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grammar for comparing populations

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grammar for comparing populations

Postby laoajarn » Sun Jul 01, 2012 3:24 am

Hello,

I am looking (hoping) for confirmation that the following (#1) is correct for comparing and indicating that the population of China is more than that of India:

#1) "The population of China is more than the population of India."

I understand that possibly a better way to say it would be:

#2) "China is more populous than India."

In the context of teaching comparatives and superlatives as is usually introduced early in elementary level texts, #2 is clearly closer to form than #1.

However, a student asked me if #1 was correct and I said "yes" (gulp). My question is, are they both correct? Is #1 as correct as #2? Is there anything wrong with #1 (syntactically, grammatically, semantically) ?

I'm certain I have heard people make this comparison in spoken English (#1) but maybe it's just me.

Any help or insight would be greatly appreciated.

Regards,

AjarnB
laoajarn
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Re: grammar for comparing populations

Postby laoajarn » Fri Jul 06, 2012 7:54 am

Surprised nobody has chimed in. Perhaps over thinking this... but really just looking for any objections to #1 above. The student, having just learned comparatives and superlatives, was questioning the construction of #1 because it doesn't have an obvious adjective (the actual population numbers are the adjectives I would reckon). Whereas in #2 we have 'populous' as our adjective and more recognizable form of comparison for this student.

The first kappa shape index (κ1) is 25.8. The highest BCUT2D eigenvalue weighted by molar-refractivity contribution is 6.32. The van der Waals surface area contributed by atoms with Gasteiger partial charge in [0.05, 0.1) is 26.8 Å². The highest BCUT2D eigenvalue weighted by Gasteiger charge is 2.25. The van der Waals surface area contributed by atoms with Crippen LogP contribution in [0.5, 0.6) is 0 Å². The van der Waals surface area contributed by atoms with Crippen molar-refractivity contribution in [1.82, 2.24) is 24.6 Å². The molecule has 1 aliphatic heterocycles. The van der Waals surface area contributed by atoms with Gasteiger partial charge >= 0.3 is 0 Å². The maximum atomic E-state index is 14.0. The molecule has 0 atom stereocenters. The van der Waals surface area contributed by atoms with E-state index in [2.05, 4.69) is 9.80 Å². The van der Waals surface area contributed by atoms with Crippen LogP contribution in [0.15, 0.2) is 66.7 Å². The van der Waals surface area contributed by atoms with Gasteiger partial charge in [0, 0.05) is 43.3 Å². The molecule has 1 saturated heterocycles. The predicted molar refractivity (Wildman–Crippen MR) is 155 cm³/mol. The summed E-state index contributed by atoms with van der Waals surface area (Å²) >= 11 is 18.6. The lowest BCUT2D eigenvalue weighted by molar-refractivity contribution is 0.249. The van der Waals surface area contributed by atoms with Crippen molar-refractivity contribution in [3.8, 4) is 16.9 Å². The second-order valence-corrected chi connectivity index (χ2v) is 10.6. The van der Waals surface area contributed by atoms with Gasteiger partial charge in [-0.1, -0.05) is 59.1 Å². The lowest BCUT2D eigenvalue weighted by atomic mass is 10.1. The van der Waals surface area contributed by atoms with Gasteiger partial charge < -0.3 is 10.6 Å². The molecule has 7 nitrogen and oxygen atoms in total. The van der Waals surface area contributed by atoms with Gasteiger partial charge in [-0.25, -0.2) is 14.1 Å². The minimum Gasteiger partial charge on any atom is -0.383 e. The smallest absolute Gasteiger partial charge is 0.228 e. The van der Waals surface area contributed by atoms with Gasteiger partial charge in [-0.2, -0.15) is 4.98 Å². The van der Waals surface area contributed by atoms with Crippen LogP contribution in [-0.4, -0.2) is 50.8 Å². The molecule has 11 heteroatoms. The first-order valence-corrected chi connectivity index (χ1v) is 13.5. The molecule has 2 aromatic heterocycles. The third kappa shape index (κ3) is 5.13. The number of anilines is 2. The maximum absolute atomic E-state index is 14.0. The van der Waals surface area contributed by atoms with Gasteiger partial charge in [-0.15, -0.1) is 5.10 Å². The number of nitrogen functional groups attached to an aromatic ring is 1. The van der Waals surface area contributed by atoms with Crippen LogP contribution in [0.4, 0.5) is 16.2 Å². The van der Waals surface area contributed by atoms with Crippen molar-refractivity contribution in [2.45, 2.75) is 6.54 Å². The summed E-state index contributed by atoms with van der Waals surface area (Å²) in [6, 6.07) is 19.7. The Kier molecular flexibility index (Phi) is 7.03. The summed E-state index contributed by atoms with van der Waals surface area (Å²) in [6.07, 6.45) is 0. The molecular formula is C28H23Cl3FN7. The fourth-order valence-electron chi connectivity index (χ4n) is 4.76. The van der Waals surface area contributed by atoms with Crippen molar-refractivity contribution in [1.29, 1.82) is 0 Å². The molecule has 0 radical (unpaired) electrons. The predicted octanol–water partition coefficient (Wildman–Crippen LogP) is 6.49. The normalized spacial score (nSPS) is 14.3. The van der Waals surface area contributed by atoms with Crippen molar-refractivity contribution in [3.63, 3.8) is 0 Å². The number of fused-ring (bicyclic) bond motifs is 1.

Thanks for any thoughts

AjarnB
laoajarn
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Re: grammar for comparing populations

Postby Clayton » Sat Jul 07, 2012 4:46 am

Hey man,
#1 is understandable and it contains no grammatical problem but here is the point. In a natural and productive speaking we should always teach the students to seek for the economy of language.
I stead of saying:
The height of mountain A is more than the height of mountain B,
we make it more economic and straight to the point and say:
Mountain A is higher than Mountain B.

Situations like this most of the times happen due to inter-language. Students use the structure of their mother tongue to produce sentences English. So while ensuring your student that he hasn't made a mistake in production of language, you can motivate him to stick to #2 because it's a more natural way of speaking.

Cheers.
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Re: grammar for comparing populations

Postby laoajarn » Sun Jul 08, 2012 2:04 am

Thanks Clayton! Makes good sense!

Cheers
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